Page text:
Several studies support a relationship between neuroinflammation and nutrients, foods or dietary patterns, taking into account the synergistic or antagonistic biochemical interactions among nutrients as well as the different food sources of the same nutrient. Natural antioxidant compounds found in plant foods and particularly those found in berries (such as strawberry, blueberry, blackcurrant, blackberry, blueberry and mulberry) have been proposed to exert a multiplicity of neuroprotective actions within the brain, including a potential to protect neurons against injury induced by neurotoxins, an ability to suppress neuroinflammation and a potential to promote memory, learning and cognitive functions [61–63]. Whether the dietary bioactive compounds can cross the blood–brain barrier (BBB) in order to play a direct anti-inflammatory or pro-inflammatory effect on microglia and/or other central nervous system (CNS) cells is still unclear. Another hypothesis is that they may trigger a peripheral reaction that indirectly induces a CNS response. The subsequent synthesis of cytokines may drive microglia polarization and promote immune-to-brain signalling [64].

The ketogenic diet, originally developed for the treatment of epilepsy in nonresponder children, is spreading to be used in the treatment of many diseases, including older adults at risk for Alzheimer's disease [65▪▪]. The main activity of the ketogenic diet has been related to improved mitochondrial function and decreased oxidative stress. beta-Hydroxybutyrate, the most studied ketone body, has been shown to reduce the production of reactive oxygen species (ROS), and to improve mitochondrial metabolism. In particular, it stimulates the cellular endogenous antioxidant system with the activation of nuclear factor erythroid-derived 2-related factor 2 (Nrf2), modulates the ratio between the oxidized and reduced forms of nicotinamide adenine dinucleotide (NAD+/NADH) and increases the efficiency of electron transport chain through the expression of uncoupling proteins. Furthermore, the ketogenic diet performs anti-inflammatory activity by inhibiting nuclear factor kappa-light-chain-enhancer of activated B cells (NF-kB) and the nucleotide-binding domain, leucine-rich-containing family, pyrin domain-containing-3 (NLRP3) inflammasome as well as by inhibiting histone deacetylases (HDACs), therefore improving memory encoding [66,67].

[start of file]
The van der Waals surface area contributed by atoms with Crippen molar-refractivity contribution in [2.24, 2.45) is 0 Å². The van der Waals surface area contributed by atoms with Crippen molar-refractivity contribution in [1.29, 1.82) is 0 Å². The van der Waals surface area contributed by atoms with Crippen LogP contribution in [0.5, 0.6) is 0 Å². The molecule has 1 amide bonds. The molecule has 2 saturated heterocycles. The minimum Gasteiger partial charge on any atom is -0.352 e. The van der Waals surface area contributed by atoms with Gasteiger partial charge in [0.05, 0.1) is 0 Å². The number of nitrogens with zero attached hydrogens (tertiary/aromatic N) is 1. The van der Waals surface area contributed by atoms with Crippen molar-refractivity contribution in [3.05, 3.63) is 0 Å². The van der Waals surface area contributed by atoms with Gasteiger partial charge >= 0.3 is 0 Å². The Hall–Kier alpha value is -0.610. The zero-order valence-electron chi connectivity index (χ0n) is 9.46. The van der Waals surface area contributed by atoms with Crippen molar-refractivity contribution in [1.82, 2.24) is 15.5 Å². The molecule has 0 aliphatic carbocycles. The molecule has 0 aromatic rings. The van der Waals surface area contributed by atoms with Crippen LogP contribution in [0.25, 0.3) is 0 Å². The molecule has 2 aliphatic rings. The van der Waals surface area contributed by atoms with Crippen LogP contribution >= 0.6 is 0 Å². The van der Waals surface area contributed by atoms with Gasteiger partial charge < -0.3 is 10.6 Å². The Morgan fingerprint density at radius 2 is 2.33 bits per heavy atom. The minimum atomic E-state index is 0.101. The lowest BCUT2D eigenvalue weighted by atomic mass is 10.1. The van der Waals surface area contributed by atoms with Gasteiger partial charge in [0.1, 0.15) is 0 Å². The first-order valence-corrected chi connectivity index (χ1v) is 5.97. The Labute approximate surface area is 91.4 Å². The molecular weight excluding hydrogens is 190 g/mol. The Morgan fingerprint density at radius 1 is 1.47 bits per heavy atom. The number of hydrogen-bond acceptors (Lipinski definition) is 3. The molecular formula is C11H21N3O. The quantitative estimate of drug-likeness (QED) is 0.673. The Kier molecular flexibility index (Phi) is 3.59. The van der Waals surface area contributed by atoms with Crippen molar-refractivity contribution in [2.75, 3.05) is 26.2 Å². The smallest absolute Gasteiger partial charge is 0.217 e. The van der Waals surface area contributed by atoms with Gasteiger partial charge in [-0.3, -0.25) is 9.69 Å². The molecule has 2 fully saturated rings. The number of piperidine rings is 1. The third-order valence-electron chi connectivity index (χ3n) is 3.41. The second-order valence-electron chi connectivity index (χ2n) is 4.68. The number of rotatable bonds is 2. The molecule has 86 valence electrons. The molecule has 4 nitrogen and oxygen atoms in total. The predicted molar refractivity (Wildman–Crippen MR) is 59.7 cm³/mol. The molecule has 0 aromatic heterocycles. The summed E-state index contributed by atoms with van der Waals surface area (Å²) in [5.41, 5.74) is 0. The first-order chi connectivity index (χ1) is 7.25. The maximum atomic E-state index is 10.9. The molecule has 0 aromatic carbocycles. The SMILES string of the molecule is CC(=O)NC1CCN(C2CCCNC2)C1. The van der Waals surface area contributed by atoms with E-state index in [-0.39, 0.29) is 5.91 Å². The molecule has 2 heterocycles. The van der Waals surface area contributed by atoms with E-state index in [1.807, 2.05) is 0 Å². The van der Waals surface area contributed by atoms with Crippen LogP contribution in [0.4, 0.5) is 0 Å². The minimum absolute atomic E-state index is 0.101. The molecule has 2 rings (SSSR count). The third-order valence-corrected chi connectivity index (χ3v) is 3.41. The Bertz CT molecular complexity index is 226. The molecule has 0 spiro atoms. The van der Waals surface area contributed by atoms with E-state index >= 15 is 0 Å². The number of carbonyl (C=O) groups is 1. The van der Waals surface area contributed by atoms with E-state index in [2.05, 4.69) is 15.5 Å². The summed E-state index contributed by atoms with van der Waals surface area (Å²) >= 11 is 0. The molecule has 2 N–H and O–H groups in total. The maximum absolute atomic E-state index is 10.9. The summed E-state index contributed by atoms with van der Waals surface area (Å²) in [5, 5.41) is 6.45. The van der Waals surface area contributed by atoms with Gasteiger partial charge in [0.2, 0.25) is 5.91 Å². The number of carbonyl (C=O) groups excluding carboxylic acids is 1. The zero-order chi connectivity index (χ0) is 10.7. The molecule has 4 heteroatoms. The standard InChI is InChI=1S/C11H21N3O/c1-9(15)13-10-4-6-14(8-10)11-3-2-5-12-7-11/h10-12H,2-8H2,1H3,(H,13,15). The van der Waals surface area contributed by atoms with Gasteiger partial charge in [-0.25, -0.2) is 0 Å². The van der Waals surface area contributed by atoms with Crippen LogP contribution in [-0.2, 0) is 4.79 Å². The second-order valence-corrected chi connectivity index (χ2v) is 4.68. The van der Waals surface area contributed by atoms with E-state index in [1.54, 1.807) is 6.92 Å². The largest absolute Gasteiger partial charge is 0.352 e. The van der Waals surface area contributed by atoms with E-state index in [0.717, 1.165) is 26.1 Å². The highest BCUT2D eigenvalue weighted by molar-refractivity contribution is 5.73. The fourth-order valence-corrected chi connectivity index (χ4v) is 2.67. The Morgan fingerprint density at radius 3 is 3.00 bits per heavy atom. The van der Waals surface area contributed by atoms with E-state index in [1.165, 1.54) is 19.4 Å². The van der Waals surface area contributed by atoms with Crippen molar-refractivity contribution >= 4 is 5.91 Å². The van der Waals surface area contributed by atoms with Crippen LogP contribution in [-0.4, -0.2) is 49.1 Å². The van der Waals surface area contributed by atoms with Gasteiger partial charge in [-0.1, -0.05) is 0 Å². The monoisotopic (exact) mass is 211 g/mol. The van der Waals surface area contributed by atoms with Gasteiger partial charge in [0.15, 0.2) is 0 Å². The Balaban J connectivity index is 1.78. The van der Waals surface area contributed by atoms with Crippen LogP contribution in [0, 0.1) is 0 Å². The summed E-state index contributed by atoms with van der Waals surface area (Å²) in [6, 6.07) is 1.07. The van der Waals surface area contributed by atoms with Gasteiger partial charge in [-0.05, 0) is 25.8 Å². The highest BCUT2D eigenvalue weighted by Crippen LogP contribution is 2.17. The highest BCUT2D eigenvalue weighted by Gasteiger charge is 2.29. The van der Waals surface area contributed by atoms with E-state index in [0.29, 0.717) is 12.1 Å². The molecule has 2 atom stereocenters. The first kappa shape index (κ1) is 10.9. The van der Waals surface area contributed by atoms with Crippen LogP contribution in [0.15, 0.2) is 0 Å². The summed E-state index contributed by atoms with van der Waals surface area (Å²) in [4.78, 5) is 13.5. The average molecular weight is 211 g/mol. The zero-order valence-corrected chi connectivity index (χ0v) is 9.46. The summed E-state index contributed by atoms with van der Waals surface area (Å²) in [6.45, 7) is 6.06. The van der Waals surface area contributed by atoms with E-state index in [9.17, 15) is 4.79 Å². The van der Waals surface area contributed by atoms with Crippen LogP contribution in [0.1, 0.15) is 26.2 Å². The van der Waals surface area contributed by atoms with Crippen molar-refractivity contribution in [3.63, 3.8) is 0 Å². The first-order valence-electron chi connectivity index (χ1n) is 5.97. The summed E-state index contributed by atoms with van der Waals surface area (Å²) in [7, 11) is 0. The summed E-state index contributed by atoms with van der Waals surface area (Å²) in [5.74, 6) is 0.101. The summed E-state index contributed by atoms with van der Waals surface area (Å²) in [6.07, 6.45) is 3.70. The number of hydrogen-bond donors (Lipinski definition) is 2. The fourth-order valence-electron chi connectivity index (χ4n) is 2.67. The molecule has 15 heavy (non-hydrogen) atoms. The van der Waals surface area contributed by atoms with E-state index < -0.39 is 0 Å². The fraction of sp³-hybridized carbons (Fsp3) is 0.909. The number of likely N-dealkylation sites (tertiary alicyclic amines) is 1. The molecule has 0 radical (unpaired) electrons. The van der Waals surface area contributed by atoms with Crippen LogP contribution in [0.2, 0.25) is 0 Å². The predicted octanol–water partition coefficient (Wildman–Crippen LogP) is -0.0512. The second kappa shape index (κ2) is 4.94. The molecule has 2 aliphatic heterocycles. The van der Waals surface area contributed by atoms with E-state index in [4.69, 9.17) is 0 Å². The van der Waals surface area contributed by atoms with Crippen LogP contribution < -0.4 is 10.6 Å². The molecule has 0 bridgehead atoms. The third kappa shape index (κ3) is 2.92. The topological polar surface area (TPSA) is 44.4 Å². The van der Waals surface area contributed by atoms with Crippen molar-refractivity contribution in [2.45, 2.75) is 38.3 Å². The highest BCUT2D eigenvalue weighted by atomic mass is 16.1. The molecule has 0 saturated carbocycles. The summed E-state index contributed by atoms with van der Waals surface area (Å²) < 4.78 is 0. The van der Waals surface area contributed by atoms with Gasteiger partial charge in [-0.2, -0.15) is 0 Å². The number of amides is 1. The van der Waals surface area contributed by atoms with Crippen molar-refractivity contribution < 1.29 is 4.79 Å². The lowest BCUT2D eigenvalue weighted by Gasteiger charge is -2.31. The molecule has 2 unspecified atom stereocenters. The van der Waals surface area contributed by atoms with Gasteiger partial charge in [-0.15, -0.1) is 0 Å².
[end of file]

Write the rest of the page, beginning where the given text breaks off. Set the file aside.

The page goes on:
In order to combat oxidative stress and prevent ROS production, ascorbic acid and vitamin E have been extensively used. Although their combined use has provided positive results, the single use of ascorbic acid, despite encouraging results obtained in vitro and in vivo, has not proven to be particularly useful in the treatment of Alzheimer's disease, although its deficiency plays an important role in accelerating amyloid accumulation [68]. Ascorbic acid also affects inflammageing by decreasing the amount of IL-6 and IL-8, two cytokines involved in the production of ROS [69,70].

Research over the past two decades has indicated that the gut microbiome and its interaction with dietary compounds have important implications for human health [71]. Polyphenols, for example, favour the growth of beneficial symbiotic bacteria and counteract the growth of pathogens [61]. Similarly, omega-3 fatty acids and ketogenic diet were also reported to affect microbiota composition and function in middle-aged, healthy volunteers [72] and MCI patients, respectively [73▪]. Mechanisms may involve the production of short-chain fatty acids (SCFAs), branched-chain amino acids and gut hormones. SCFAs, including acetate, butyrate, propionate and lactate, can enter the circulatory system, and it is plausible that they may signal to the brain via this route [74].


Much evidence underlines the importance of diet in promoting health; it has been shown that nutritional protocols can direct the course and the outcomes of different diseases affecting the CNS. The implementation of clinical trials will confirm the effectiveness of nutritional protocols developed not only for a specific disease but also for the demands of every single patient. Implementation of large-scale preventive interventions based on dietary patterns identified as being beneficial to brain health should be a research and public health priority, ideally in conjunction with other health-promoting lifestyle factors.



Financial support and sponsorship

Sapienza Ateneo 2018 to Rita Businaro.

Conflicts of interest

There are no conflicts of interest.


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ageing; Alzheimer's disease; brain; dementia; nutrition